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    Appeals Court Okays New Law Allowing Hearsay Evidence at Preliminary Examinations

    July 31, 2013 – A state appeals court has rejected a facial constitutional challenge to a new law, passed in 2012, that allows the use of hearsay evidence in preliminary examinations to determine whether there’s probable cause to charge a suspected felon.

    A person charged with a felony is entitled to a preliminary examination for the purpose of determining “if there is probable cause to believe a felony has been committed.” Defendants may cross-examine witnesses and call their own witnesses.

    Previously, hearsay evidence was prohibited, unless it fell within a statutory exception that allowed it. But the Wisconsin Legislature passed a law allowing hearsay evidence, second-hand statements made out-of-court, to be used in preliminary examinations.

    Three defendants appealed their convictions on the grounds that allowing such hearsay evidence violates a criminal defendant’s right to confront witnesses against them.

    One defendant, charged with child sexual assault, challenged testimony by a police detective who repeated out-of-court statements made by alleged victims. The detective admitted that he was not present when one victim made her statements to police.

    The other cases involved the parents of five adopted children. The children told police that their parents, Martin and Kathleen O’Brien, abused them since adoption. At the preliminary examination, a police investigator testified about the victims’ statements.

    The circuit courts allowed the hearsay evidence under the new law, Wis. Stat. section 970.038. And in State v. O’Brien, 2012AP1769 (July 17, 2013), a three-judge court of appeals panel ruled that allowing it “presents no blanket constitutional problems.”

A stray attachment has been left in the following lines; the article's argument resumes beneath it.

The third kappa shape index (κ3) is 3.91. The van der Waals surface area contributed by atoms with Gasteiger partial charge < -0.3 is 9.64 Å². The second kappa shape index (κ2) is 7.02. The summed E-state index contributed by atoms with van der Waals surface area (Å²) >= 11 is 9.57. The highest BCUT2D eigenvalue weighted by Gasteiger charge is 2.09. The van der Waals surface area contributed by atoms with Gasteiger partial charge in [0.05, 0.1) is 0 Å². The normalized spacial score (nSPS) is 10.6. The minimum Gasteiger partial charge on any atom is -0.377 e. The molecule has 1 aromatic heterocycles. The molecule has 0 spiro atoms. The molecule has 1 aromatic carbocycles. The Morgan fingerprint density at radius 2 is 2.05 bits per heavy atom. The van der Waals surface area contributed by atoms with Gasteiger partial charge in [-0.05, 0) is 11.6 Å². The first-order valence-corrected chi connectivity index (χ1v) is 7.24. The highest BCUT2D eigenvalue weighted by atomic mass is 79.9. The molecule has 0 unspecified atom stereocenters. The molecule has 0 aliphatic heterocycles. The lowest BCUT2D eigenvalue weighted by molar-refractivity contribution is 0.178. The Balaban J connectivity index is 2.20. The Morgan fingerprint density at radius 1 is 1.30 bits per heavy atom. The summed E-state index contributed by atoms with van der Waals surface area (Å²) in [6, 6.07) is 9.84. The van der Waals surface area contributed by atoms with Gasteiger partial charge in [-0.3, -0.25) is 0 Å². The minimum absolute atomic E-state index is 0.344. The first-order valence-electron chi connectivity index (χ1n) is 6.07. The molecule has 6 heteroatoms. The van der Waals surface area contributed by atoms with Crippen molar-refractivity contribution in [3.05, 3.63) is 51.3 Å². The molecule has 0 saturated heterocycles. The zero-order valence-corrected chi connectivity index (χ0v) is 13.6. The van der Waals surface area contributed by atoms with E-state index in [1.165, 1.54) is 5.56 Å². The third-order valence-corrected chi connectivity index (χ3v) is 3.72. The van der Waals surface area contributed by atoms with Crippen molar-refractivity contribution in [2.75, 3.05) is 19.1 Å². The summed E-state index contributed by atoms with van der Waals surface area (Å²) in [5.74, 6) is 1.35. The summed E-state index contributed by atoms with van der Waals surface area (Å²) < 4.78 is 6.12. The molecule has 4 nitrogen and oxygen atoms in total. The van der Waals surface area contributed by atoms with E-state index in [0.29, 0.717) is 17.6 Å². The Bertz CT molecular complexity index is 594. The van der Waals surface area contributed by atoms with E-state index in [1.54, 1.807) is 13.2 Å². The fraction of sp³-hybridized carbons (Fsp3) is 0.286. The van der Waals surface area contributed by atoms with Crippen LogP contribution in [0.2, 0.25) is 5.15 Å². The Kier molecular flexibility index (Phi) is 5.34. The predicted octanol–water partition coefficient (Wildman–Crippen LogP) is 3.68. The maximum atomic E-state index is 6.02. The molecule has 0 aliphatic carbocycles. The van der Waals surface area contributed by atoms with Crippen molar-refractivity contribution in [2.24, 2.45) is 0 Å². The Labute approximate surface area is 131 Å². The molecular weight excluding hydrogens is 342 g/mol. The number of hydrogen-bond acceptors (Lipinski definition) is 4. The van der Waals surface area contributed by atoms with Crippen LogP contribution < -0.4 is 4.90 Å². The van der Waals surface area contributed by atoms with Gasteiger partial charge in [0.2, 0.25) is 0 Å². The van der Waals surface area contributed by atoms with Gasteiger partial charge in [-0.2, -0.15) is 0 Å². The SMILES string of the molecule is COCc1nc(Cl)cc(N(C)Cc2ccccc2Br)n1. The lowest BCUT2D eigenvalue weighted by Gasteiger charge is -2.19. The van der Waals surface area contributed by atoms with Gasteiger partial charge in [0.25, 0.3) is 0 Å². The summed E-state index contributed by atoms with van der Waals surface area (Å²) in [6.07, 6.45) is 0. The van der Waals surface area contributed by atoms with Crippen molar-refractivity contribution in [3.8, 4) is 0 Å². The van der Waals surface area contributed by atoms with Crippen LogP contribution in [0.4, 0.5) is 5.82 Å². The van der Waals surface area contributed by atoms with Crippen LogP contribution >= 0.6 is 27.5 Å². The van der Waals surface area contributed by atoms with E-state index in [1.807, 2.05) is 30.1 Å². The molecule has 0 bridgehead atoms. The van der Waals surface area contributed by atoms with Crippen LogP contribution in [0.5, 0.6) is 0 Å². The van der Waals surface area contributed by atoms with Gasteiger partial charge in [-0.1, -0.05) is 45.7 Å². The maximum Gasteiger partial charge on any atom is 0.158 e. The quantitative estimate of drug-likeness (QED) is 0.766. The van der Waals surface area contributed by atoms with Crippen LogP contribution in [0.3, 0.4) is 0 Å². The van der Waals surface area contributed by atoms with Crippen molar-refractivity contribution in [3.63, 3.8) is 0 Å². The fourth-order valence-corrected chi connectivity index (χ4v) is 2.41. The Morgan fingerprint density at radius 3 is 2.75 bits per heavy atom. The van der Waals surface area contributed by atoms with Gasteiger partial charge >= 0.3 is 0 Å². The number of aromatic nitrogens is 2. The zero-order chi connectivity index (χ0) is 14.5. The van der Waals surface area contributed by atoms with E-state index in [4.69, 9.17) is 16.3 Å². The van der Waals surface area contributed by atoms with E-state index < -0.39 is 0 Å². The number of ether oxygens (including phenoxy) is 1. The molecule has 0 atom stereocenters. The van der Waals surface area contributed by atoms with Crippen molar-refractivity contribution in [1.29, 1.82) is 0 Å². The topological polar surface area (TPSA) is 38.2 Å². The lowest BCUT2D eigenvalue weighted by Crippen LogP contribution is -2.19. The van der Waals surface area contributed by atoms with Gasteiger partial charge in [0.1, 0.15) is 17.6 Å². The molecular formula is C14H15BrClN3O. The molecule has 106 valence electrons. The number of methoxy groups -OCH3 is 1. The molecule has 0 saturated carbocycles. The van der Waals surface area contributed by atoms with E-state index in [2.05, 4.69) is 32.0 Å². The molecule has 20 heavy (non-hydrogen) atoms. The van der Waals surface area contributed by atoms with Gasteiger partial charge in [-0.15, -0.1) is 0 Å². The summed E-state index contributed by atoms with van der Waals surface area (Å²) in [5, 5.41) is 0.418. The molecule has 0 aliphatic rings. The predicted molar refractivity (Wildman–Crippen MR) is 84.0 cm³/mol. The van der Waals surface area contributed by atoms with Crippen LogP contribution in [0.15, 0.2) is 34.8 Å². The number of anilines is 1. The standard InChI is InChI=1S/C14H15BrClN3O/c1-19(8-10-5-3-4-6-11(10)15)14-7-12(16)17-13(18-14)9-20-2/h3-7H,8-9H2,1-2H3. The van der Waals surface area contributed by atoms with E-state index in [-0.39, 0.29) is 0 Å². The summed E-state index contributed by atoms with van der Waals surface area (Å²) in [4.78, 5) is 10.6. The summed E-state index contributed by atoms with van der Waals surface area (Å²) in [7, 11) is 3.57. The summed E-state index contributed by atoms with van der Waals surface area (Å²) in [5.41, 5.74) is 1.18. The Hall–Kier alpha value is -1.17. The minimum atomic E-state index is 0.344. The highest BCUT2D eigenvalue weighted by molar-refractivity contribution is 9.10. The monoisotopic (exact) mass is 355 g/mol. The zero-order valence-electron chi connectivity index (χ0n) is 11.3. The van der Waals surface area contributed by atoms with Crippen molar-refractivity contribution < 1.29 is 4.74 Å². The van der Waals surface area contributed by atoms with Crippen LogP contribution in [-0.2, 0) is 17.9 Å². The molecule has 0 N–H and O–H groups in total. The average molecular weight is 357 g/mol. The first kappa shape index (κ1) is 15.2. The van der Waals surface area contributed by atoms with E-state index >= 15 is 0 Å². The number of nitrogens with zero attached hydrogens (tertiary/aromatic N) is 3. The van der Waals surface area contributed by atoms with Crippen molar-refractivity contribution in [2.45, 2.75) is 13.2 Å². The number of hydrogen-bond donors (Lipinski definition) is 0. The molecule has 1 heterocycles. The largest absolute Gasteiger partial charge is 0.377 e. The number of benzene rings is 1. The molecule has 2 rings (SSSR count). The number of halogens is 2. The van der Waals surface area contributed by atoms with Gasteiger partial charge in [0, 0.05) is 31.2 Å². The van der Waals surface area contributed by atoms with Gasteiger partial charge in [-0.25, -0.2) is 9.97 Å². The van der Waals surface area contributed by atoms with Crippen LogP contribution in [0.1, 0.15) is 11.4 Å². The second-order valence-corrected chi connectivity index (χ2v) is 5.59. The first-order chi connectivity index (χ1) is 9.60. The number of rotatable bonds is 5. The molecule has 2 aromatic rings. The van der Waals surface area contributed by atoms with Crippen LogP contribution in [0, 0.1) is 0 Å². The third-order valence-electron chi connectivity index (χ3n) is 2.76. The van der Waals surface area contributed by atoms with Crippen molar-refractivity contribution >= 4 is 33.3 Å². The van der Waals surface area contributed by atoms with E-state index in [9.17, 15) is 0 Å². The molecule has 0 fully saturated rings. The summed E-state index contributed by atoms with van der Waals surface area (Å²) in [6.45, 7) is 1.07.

“It matters not whether this rule marks a great change from prior practice in Wisconsin criminal cases, nor whether the change will prove to be an effective or wise one,” wrote Chief Appeals Court Judge Richard Brown, stating the law is constitutionally sound.

    The court explained that a right to confront witnesses triggers at trial, and has “limited application” in pretrial proceedings not germane to the issue of guilt or innocence.

    “Because the purpose of a preliminary examination is to test the plausibility of the State’s case against the defendant, not to measure the strength of that case nor provide for pretrial discovery, we conclude that Wis. Stat. § 970.038 does not violate a criminal defendant’s constitutional rights,” Judge Brown wrote.

    The court also held that allowing hearsay evidence at preliminary examinations does not violate a defendant’s right to a fair trial by due process, explaining that the U.S. Constitution requires courts to make some “probable cause to detain” determination through a process that varies by jurisdiction but has a limited purpose.

    “The question of the defendant’s ultimate guilt or innocence is not in dispute at the preliminary examination,” wrote Judge Brown, noting the exam’s purpose is to assess whether the defendant could have committed the crime, not whether he or she is guilty.

    “In view of this limited purpose, we conclude that admission of and reliance upon hearsay evidence … does not jeopardize the defendant’s fair trial rights,” Brown wrote.

    The appeals court also ruled that section 970.038 does not unlawfully limit a defendant’s right to call and cross-examine witnesses through compulsory process, as argued by defendants, but noted that a subpoena may be quashed where a witness is not called to show or refute the state’s plausible theory for prosecution.

    Finally, the court rejected the defendants’ argument that section 970.038 violates a right to assistance of counsel in criminal cases because defense counsel cannot challenge the competency or reliability of the underlying evidence at preliminary hearings.

    “To demand that counsel must be permitted to challenge the competency and reliability of the underlying evidence is a fundamental misunderstanding of the purpose of the preliminary hearing,” wrote Brown, noting that counsel can still challenge plausibility.

    Related Article

    Legislature Passes Bill Allowing Hearsay to Overcome Probable Cause Standard – Wisbar InsideTrack, March 28, 2012 (login required).



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